Feb. Blog Post

A post created by Matt Bayley, Junior Associate.

Conflicts between state actors and insurgent forces arise throughout the world at any given time.  Given the tumultuous state of world affairs, the United States military is tasked with defending the people and interests of the United States, as well as its allies.  While fighting in international conflicts, the United States Army requires a set of guidelines in which commanders may refer to best comply with international law.

With this in mind, “The Law of Land Warfare” (FM 27-10) was published in 1956.[1]  FM 27-10 served as a source for the United States Army to “provide authoritative guidance to military personnel on the customary and treaty law applicable to the conduct of warfare on land and to relationships between belligerents and neutral States.”[2]

After roughly sixty-three years, the United States Army updated “The Law of Land Warfare” and adopted “The Commander’s Handbook on the Law of Land Warfare” (FM 6-27).[3]  FM 6-27 ultimately serves the same purpose as its predecessor; it contains almost the same chapters and overall components of FM 27-10.[4]  However, the newer manual goes a step further than FM 27-10.  That is, FM 6-27 provides explanations on the “Law of Armed Conflict” (LOAC) to help military personnel understand the rules of international law that apply when confronting hostile forces, insurgents, or neutral parties.[5]

FM 6-27 generally follows the same general format as its predecessor.[6]  However, while the chapters in FM 6-27 almost mirror the chapters in FM 27-10, there are slight differences in the names of the chapters.[7]  In addition, the newer field manual has eight chapters instead of nine.[8]  These chapters include (1) General Background and Basic Principles of the Law of Armed Conflict; (2) Conduct of Hostilities; (3) Prisoners of War and Other Detainees; (4) The Wounded and Sick; (5) Civilians; (6) Occupation; (7) Non-Hostile Relations Between Belligerents; and (8) War Crimes and Enforcement of the Law of Armed Conflict[9]  The ninth chapter in FM 27-10, Neutrality, is not listed in the newer FM 6-27.[10]  Just like in FM 27-10, each chapter in FM 6-27 has sections and sub-sections that more closely discuss important facts that are relevant to the chapter.[11]  The sections and sub-sections remain almost identical to FM 27-10.[12]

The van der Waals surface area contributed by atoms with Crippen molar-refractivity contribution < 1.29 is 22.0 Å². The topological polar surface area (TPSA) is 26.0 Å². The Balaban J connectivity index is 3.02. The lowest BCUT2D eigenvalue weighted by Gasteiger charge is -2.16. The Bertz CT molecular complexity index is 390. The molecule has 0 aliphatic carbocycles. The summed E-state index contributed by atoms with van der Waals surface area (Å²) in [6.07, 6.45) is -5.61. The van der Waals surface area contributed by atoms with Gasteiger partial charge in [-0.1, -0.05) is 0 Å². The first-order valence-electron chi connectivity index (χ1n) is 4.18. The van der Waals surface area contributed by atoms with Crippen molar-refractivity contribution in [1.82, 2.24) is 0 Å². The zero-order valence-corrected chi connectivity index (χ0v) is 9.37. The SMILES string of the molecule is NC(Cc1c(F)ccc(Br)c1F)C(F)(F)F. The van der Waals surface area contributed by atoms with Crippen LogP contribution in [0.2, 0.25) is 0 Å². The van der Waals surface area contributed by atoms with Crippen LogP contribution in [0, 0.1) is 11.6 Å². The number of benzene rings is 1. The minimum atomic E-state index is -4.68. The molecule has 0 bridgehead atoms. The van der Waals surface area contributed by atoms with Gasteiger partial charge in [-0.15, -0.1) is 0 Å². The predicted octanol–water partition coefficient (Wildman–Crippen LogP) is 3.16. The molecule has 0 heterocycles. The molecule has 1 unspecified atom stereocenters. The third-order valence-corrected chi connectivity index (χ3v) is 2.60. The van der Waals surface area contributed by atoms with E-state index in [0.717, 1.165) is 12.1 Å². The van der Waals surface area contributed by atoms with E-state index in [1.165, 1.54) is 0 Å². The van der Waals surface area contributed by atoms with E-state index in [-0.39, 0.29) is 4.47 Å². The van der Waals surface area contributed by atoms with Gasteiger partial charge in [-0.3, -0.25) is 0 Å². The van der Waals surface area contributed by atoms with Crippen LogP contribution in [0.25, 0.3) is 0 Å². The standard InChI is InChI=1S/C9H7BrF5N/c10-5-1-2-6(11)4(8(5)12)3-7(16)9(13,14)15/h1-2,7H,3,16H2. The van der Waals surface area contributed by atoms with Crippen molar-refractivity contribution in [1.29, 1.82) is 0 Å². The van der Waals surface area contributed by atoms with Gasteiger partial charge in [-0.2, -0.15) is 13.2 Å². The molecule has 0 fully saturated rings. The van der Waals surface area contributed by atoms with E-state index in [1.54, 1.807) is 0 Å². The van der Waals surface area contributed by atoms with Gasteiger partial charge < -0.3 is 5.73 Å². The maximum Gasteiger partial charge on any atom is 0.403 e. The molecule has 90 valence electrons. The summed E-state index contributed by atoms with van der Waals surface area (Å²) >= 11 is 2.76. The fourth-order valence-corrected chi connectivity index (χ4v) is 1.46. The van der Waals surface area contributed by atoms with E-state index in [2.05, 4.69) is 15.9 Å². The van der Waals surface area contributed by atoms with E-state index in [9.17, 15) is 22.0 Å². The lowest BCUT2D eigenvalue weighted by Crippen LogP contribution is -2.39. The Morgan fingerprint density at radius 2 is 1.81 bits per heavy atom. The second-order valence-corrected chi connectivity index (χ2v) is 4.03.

At the end of the manual, FM 6-27 includes a list of major Law of Armed Conflict treaties and their status.[13]  In addition, FM 6-27 has a glossary that has a section with acronyms and abbreviations of terms used within the field manual.[14]  There also is a section that provides the definitions of key terms.[15]  Just like in FM 27-10, FM 6-27 also includes a general index with page numbers for terms and phrases of interest.[16]

The main difference in the content of FM 6-27 compared to FM 27-10, however, is that FM 6-27 provides more in-depth explanations in relation to the Law of Armed Conflict.[17]  In fact, while the Law of Armed Conflict is mentioned several times throughout FM 6-27, a search through FM 27-10 reveals that the older field manual does not reference the “Law of Armed Conflict” at all.[18]  The other apparent difference in structure between the two field manuals is that FM 6-27 includes tables, images, and charts within the manual’s text to give readers a visual representation of the manual’s message.[19]

 

[1] Michael W. Meier, Army and Marine Corps Publish New Manual: The Commander’s Handbook on the Law of Land Warfare, Just Security (small caps) (Aug. 9, 2019), https://www.justsecurity.org/65766/army-and-marine-corps-publish-new-manual-the-commanders-handbook-on-the-law-of-land-warfare.

[2] U.S. Dep’t of Army, Field Manual 27-10, The Law of Land Warfare (18 July 1956) (hereinafter FM 27-10).

[3] Meier, supra note 1.

[4] Id.

[5] Id.

[6] Meier, supra note 1.

[7] U.S. Dep’t of Army, Field Manual 6-27, The Law of Land Warfare (07 August 2019) (hereinafter FM 6-27).

[8] Id.

[9] Id.

[10] Id.

[11] Id.

[12] Id.

[13] FM 6-27, supra note 7.

[14] Id.

[15] Id.

[16] Id.

[17] Id.

[18] See generally FM 6-27, supra note 7; see also FM 27-10, supra note 2.

[19] FM 6-27, supra note 7.

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